There will be a another €80billion involved in the jumbo proportion of retail mortgages which on the law of averages will eventually (within next three years) go bad.

House prices rose by 3 to 5 times between 1996 and 2007. Everything reverts to the mean; house prices first, then the mortgages.

The €80billion from foreign investors fueled the rise in houses. They are listed as Bondholders in the B/S of the banks.

If we do not bail them out; then our banks will be Zombie Banks for the foreseeable future! They will be unable to lend for productive purposes etc. Is there an alternative? Look up http://www.politics.ie/economy/127772-morgan-kelly-legend-4.html#post2597874
 

hammer

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We criticise the fact that some property owners & developers are only paying interest on their mortgages.

What are the Government doing with National Debt but only paying INTEREST :)

Can you imagine the deficit if capital had to be repaid :)
 

constitutionus

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I'm sure I read at the weekend (maybe McWilliams) that, during most of the big crashes, it was a full three years later that the defaults started happening. Which would suggest mid-2011 this time. I'm not predicting that it will happen, but perhaps that's when the biggest risk will be.
yup.

everyone knows 1929, not eveyone remembers '31 when the shyte really hit the fan again.

the possibility of ye old double dip aint gone away you know :)
 

just_society3

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Add this to other gems like:

'The property market will have a soft landing'

'The Irish banks are well capitalized'

'Cheapest bailout'

'Anglo-Irish bank is of systemic importance'

'NAMA is the only show in town'

'The property market has hit bottom'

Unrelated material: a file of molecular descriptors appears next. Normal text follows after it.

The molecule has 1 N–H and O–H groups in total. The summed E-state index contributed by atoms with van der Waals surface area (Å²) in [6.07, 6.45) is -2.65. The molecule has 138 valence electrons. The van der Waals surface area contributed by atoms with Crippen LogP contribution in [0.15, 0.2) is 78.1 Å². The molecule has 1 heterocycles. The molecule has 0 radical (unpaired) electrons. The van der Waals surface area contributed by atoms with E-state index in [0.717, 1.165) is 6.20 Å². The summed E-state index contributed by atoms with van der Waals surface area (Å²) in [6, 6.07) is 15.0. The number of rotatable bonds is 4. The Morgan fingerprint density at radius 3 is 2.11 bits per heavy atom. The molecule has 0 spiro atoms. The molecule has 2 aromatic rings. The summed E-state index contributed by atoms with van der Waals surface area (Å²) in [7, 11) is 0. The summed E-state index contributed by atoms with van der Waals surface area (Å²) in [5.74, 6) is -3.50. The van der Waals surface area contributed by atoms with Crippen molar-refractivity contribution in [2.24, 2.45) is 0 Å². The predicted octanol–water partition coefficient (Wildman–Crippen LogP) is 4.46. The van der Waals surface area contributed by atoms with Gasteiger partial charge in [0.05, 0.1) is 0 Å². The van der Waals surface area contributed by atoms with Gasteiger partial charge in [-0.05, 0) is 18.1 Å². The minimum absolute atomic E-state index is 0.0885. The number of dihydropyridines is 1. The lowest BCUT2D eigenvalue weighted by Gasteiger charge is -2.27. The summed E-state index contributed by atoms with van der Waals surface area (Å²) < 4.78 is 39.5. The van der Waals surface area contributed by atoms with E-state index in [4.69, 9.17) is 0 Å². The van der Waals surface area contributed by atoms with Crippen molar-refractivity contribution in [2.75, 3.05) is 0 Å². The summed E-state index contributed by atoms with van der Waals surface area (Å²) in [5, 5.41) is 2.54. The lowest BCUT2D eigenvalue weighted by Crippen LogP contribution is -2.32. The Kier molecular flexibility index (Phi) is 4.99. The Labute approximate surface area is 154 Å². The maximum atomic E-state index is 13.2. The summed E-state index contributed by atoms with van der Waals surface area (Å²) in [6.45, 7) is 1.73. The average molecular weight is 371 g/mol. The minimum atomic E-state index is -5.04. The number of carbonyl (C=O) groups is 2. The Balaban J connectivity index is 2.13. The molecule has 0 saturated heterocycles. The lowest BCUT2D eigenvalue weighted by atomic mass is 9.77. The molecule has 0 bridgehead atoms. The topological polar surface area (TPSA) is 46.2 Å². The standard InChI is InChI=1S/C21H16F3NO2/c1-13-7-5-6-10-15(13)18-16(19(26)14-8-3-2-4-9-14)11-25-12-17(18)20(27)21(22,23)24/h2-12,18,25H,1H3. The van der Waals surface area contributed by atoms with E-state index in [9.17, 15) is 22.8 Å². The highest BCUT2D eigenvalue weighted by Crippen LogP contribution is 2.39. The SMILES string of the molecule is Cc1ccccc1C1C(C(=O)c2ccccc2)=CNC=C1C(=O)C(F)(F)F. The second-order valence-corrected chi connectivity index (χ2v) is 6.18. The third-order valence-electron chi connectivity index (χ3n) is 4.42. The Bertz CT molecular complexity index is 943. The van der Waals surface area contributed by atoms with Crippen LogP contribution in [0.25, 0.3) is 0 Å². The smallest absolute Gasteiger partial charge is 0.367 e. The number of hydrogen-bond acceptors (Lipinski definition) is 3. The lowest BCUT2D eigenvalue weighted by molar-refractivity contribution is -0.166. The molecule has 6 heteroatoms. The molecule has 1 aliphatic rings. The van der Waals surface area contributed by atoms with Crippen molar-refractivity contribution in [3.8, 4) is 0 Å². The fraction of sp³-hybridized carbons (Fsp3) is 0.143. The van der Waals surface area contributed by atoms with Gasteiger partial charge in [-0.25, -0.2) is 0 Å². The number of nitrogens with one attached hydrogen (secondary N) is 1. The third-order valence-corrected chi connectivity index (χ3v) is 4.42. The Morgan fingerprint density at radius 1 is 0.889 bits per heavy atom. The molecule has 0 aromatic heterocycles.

orbit

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You didn't show the final graph

which doesn't include Ireland (?) but given our younger population, I would imagine that our position is not as dire as many of these.

The point that this blogger misses, is that Greece's standing in the financial markets hasn't taken a beating due to its debt position - rather it is due to its cooking of the books, where nobody knows whether their numbers can be trusted.

Also, I don't see what difference there is between new borrowing and roll-overs. If anything, roll-overs ought to be less controversial, because they don't signify an increase in net debt.
 

He3

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I don't know if this comes as a surprise to anybody because I hadn't heard anyone seriously talking about an imminent Irish sovereign default, but according to the FT the Economic and Social Research Institute has said that Ireland is not likely to default on its debt any time soon, despite its recent splashing out on NAMA and Anglo.

FT.com / Europe - Threat of Ireland debt default dismissed
The Economic and Social Research Institute said the net cost to the state of the bank bail-out could reach €25bn ($34bn, £22bn), or 15 per cent of gross domestic product, which is in line with the fiscal costs of banking crises in other economies.

Is the €25bn figure correct do you think?
Who is funding the ESRI and why?
 

Cassandra Syndrome